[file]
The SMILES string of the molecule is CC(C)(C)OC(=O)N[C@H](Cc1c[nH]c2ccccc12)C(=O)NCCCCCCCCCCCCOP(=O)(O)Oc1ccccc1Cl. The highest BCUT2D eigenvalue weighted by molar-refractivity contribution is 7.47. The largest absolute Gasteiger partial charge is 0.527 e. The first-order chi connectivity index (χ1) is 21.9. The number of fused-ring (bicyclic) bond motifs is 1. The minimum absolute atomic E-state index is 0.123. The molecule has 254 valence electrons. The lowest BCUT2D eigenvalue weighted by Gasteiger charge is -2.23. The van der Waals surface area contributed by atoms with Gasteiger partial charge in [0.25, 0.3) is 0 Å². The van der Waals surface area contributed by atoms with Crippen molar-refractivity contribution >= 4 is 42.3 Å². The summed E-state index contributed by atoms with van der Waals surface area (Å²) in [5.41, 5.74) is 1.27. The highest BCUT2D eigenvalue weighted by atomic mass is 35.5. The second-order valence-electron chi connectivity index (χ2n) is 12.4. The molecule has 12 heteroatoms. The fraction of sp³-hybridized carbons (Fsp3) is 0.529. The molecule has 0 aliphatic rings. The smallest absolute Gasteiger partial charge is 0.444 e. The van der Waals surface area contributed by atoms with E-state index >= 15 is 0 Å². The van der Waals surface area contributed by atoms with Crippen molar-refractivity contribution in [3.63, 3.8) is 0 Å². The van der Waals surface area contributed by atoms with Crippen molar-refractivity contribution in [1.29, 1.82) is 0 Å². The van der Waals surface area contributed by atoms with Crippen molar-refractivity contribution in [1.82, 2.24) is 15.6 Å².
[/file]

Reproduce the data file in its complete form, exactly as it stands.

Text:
The SMILES string of the molecule is CC(C)(C)OC(=O)N[C@H](Cc1c[nH]c2ccccc12)C(=O)NCCCCCCCCCCCCOP(=O)(O)Oc1ccccc1Cl. The highest BCUT2D eigenvalue weighted by molar-refractivity contribution is 7.47. The largest absolute Gasteiger partial charge is 0.527 e. The first-order chi connectivity index (χ1) is 21.9. The number of fused-ring (bicyclic) bond motifs is 1. The minimum absolute atomic E-state index is 0.123. The molecule has 254 valence electrons. The lowest BCUT2D eigenvalue weighted by Gasteiger charge is -2.23. The van der Waals surface area contributed by atoms with Gasteiger partial charge in [0.25, 0.3) is 0 Å². The van der Waals surface area contributed by atoms with Crippen molar-refractivity contribution >= 4 is 42.3 Å². The summed E-state index contributed by atoms with van der Waals surface area (Å²) in [5.41, 5.74) is 1.27. The highest BCUT2D eigenvalue weighted by atomic mass is 35.5. The second-order valence-electron chi connectivity index (χ2n) is 12.4. The molecule has 12 heteroatoms. The fraction of sp³-hybridized carbons (Fsp3) is 0.529. The molecule has 0 aliphatic rings. The smallest absolute Gasteiger partial charge is 0.444 e. The van der Waals surface area contributed by atoms with E-state index >= 15 is 0 Å². The van der Waals surface area contributed by atoms with Crippen molar-refractivity contribution in [3.63, 3.8) is 0 Å². The van der Waals surface area contributed by atoms with Crippen molar-refractivity contribution in [1.29, 1.82) is 0 Å². The van der Waals surface area contributed by atoms with Crippen molar-refractivity contribution in [1.82, 2.24) is 15.6 Å².